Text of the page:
PREPARATION OF THE STANDARD
To prepare a stock solution, dissolve a quantity of the USP Reference Standard of a given antibiotic, accurately weighed, or the entire contents of a vial of USP Reference Standard, where appropriate, in the solvent specified in that table, and then dilute to the required concentration as indicated. Store in a refrigerator, and use within the period indicated. On the day of the assay, prepare from the stock solution five or more test dilutions, the successive solutions increasing stepwise in concentration, usually in the ratio of 1:1.25 for a cylinder-plate assay or smaller for a turbidimetric assay. Use the final diluent specified and a sequence such that the middle or median has the concentration designated.
PREPARATION OF THE SAMPLE
From the information available for the preparation to be assayed (the Unknown), assign to it an assumed potency per unit weight or volume, and on this assumption prepare on the day of the assay a stock solution and test dilution as specified for each antibiotic but with the same final diluent as used for the USP Reference Standard. The assay with five levels of the Standard requires only one level of the Unknown at a concentration assumed equal to the median level of the Standard.
ORGANISMS AND INOCULUM
The test organism for each antibiotic is listed in Table 2, together with its identification number in the American Type Culture Collection. The method of assay is given for each in Table 1. Maintain a culture on slants of the medium and under the incubation conditions specified in Table 3, and transfer weekly to fresh slants. For K. pneumoniae use a noncapsulated culture. For Enterococcus hirae, stab cultures may be used.
Table 1. Preparation of Stock Solutions and Test Dilutions of Reference Standards
Table 2. Test Organisms for Antibiotics Assayed by the Procedure Indicated in Table 1
Table 3. Preparation of Inoculum
Preparation of Inoculum
Preparatory to an assay, remove the growth from a recently grown slant or culture of the organism, with 3 mL of sterile saline TS and sterile glass beads. Inoculate the surface of 250 mL of the agar medium specified for that organism in Table 3 and contained on the flat side of a Roux bottle except in the case of Enterococcus hirae and Staphylococcus aureus (ATCC 9144), which are grown in a liquid medium. Spread the suspension evenly over the surface of the agar with the aid of sterile glass beads, and incubate at the temperature shown for approximately the indicated length of time. At the end of this period, prepare the stock suspension by collecting the surface growth in 50 mL of sterile saline TS, except for Bleomycin (use 50 mL of Medium 34).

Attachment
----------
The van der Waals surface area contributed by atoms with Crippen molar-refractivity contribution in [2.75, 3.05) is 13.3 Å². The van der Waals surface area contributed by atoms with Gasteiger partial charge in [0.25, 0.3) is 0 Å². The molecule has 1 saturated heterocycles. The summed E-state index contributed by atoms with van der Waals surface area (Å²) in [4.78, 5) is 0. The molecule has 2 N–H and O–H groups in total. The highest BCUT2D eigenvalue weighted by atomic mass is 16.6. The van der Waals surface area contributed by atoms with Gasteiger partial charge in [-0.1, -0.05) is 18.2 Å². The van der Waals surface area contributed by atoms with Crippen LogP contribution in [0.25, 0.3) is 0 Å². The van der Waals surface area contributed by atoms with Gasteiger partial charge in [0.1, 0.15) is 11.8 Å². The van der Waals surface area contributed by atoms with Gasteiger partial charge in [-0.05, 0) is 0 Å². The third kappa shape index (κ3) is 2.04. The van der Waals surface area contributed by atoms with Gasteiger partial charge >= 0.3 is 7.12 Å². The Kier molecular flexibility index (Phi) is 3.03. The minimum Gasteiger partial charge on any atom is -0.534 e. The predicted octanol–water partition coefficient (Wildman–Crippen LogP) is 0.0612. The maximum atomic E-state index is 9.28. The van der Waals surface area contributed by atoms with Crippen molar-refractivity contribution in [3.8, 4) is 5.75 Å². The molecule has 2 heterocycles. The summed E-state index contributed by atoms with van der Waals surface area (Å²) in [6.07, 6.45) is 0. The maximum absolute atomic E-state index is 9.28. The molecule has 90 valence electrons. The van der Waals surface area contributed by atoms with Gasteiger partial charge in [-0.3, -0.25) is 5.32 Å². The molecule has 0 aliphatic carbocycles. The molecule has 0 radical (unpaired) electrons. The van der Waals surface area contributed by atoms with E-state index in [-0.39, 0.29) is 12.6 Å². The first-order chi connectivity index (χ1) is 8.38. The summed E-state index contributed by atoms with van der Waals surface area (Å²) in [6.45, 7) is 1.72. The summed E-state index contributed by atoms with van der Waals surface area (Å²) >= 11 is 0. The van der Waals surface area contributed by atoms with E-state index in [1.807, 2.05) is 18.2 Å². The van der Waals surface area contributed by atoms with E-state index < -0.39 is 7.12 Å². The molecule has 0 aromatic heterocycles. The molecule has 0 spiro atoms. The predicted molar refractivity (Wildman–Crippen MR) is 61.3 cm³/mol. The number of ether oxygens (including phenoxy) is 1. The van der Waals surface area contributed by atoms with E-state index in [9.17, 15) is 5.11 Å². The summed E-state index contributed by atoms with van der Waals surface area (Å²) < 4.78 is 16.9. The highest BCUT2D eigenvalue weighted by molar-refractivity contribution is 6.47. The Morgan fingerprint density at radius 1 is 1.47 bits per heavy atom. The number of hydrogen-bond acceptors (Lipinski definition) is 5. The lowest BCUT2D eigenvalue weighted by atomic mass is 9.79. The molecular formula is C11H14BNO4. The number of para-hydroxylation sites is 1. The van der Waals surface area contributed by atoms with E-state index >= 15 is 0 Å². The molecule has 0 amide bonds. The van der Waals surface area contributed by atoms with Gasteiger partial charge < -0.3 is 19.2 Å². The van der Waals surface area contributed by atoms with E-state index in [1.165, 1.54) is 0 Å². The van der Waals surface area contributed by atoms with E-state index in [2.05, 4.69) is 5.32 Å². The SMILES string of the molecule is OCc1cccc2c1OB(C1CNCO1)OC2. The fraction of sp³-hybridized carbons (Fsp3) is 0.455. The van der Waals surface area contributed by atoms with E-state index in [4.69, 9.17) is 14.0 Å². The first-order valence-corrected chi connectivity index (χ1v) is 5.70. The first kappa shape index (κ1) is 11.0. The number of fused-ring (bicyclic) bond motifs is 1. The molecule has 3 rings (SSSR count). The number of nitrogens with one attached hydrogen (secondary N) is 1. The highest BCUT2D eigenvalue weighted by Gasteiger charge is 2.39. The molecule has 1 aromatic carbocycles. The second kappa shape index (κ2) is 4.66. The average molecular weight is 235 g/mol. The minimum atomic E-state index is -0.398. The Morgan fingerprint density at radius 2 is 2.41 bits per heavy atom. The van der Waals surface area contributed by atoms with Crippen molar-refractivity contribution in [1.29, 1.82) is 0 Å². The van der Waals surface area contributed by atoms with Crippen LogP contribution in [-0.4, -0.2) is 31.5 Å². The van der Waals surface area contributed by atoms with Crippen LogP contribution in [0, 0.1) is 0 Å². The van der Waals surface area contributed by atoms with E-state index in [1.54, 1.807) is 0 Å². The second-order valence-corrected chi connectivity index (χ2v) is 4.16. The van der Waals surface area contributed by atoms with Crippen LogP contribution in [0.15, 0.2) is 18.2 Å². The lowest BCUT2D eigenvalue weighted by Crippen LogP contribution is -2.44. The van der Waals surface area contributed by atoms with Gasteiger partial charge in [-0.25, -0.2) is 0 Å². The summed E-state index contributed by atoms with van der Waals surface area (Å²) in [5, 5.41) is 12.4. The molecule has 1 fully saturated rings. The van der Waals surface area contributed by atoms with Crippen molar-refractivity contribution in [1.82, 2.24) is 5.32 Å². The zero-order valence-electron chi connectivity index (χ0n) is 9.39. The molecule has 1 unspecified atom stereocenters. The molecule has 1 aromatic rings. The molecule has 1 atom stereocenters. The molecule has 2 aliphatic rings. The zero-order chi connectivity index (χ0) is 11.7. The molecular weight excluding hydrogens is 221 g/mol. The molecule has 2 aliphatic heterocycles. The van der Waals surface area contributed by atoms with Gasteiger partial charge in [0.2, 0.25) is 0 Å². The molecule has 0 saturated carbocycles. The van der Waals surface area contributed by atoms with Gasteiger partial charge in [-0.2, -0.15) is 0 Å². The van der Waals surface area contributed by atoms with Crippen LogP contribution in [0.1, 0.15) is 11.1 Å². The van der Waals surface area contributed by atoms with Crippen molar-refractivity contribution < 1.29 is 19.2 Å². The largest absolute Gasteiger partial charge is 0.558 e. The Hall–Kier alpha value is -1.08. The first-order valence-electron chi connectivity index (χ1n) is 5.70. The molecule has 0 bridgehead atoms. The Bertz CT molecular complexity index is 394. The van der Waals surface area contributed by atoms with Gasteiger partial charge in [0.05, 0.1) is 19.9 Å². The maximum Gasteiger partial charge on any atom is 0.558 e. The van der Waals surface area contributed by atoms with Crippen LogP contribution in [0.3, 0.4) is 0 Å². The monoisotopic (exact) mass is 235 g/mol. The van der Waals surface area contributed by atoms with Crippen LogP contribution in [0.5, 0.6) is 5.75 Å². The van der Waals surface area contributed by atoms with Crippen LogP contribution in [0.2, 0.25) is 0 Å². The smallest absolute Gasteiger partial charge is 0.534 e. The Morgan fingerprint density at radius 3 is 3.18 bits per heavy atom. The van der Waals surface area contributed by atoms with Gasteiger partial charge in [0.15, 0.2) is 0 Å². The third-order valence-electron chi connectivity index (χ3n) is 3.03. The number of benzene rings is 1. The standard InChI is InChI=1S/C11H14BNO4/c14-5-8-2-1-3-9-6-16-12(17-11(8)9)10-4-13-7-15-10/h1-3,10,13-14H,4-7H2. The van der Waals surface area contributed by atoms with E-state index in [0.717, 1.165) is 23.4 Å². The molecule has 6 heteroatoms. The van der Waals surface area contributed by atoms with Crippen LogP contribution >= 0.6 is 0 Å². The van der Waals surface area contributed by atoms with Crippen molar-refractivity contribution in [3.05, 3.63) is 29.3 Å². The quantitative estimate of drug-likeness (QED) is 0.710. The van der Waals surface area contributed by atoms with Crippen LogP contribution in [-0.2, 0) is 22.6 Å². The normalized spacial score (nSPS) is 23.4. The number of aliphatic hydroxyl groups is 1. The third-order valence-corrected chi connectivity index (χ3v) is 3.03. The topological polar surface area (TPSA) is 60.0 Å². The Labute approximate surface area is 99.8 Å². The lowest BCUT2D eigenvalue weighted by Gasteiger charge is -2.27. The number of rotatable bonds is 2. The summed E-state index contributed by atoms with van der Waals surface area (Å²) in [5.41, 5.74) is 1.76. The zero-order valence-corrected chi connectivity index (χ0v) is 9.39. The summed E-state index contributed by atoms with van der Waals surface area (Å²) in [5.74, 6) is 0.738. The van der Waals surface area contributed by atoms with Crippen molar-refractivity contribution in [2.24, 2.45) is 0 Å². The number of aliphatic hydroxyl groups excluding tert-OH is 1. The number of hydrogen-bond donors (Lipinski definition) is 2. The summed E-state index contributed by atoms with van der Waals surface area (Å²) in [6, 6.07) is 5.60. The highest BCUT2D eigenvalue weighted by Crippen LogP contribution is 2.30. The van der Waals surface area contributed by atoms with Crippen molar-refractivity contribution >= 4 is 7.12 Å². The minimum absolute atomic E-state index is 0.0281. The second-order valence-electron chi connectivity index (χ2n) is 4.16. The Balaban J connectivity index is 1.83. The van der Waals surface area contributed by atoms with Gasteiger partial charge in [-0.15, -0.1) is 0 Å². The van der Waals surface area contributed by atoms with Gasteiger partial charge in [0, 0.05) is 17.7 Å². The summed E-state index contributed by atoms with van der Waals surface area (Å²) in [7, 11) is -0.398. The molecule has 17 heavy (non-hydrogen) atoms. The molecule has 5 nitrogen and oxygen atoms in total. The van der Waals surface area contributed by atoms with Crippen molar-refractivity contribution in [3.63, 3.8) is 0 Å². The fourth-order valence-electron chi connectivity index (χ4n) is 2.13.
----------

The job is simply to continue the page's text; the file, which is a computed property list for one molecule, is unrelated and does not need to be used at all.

Determine by trial the quantity of stock suspension to be used as the Inoculum, starting with the volume suggested in Table 3. The trial tests should be incubated for the times indicated in the section Turbidimetric Method for Procedure. Adjust the quantity of Inoculum on a daily basis, if necessary, to obtain the optimum dose-response relationship from the amount of growth of the test organism in the assay tubes and the length of the time of incubation. At the completion of the incubation periods described in the section Turbidimetric Method for Procedure, tubes containing the median dose of the Standard should have absorbances of at least 0.3 absorbance unit, except for Amikacin, Chlortetracycline, Gramicidin, and Tetracycline (0.35 absorbance unit), and Capreomycin, Methacycline, and Tobramycin (0.4 absorbance unit).
For the cylinder-plate assay, determine by trial the proportions of stock suspension to be incorporated in the Inoculum, starting with the volumes indicated in Table 3, that result in satisfactory demarcation of the zones of inhibition of about 14 to 16 mm in diameter and giving a reproducible dose relationship. Prepare the inoculum by adding a portion of stock suspension to a sufficient amount of agar medium that has been melted and cooled to 45 to 50, and swirling to attain a homogeneous suspension.